Without custody, the Minneys had no rights. Speaking generally, Family Court Judge Leonard Bersani said custody cases involving mentally ill parents are the most disheartening cases he must decide. Bersani has sat on the bench for 16 years.

“Those are sad,” Bersani said. “In those cases, it’s not really for the most part their fault whereas in other cases they have in a way chosen to become an addict.”

Perry’s parents can each try to regain custody through Family Court at anytime unless the courts terminate their parental rights. If that happens, the Minneys can adopt Perry.

“I love that little critter to death,” said Hunter Minney, 60. “When you’re older, it’s like having a second family. You have more patience.”

The Minneys have raised four children between them. Danielle was the last to leave the house five years ago at age 18. Carolyn, 48, doesn’t work outside their home. Hunter is home by 3 p.m. each day.

 New rewards

After Danielle left, the Minneys enjoyed the spontaneity that came with their new freedom. On summer days, they hopped on their motorcycle and cruised to “the stands” on the Oswego shore of Lake Ontario for dinner. Other nights they ordered pizza.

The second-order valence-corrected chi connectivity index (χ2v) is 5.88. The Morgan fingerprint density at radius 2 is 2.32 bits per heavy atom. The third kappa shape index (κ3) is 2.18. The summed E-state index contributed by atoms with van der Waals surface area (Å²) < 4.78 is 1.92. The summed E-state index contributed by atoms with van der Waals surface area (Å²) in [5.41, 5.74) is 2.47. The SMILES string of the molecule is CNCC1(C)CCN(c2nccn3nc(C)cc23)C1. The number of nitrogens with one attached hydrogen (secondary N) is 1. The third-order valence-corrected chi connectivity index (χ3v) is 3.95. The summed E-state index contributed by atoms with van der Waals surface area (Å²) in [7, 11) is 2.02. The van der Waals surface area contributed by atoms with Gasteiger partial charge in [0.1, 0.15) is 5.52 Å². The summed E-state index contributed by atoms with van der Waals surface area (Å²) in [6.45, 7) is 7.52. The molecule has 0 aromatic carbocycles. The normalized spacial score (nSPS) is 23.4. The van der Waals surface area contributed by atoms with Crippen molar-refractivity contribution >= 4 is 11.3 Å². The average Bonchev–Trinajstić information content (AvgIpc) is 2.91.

Hunter Minney planned to retire from United Refrigeration at age 62. “That’s not going to happen now,” he said. But “there are a lot of rewards. People look at it like being tied down, but they don’t know what they are missing.”

The Minneys are supposed to start receiving $300 a month from Perry’s father. The money comes from his disability checks. Perry’s other grandparents also help support him, the Minneys said. They buy Perry clothes and sometimes take him overnight to give the Minneys a break.

“I think in that sense we’ve been very lucky,” Hunter Minney said. “I don’t think financially it’s been any burden.”

Like the Minneys, the Cohens get some financial help. Social Services gives them $385 a month toward Nicole’s care. Still, they want to give Nicole all that they can.

That means cutting a few corners and putting some household projects on hold. Nicole has a half scholarship to Hebrew Day School and a half scholarship to summer day camp. The Cohens are financially comfortable, but not as secure as they had figured they would be.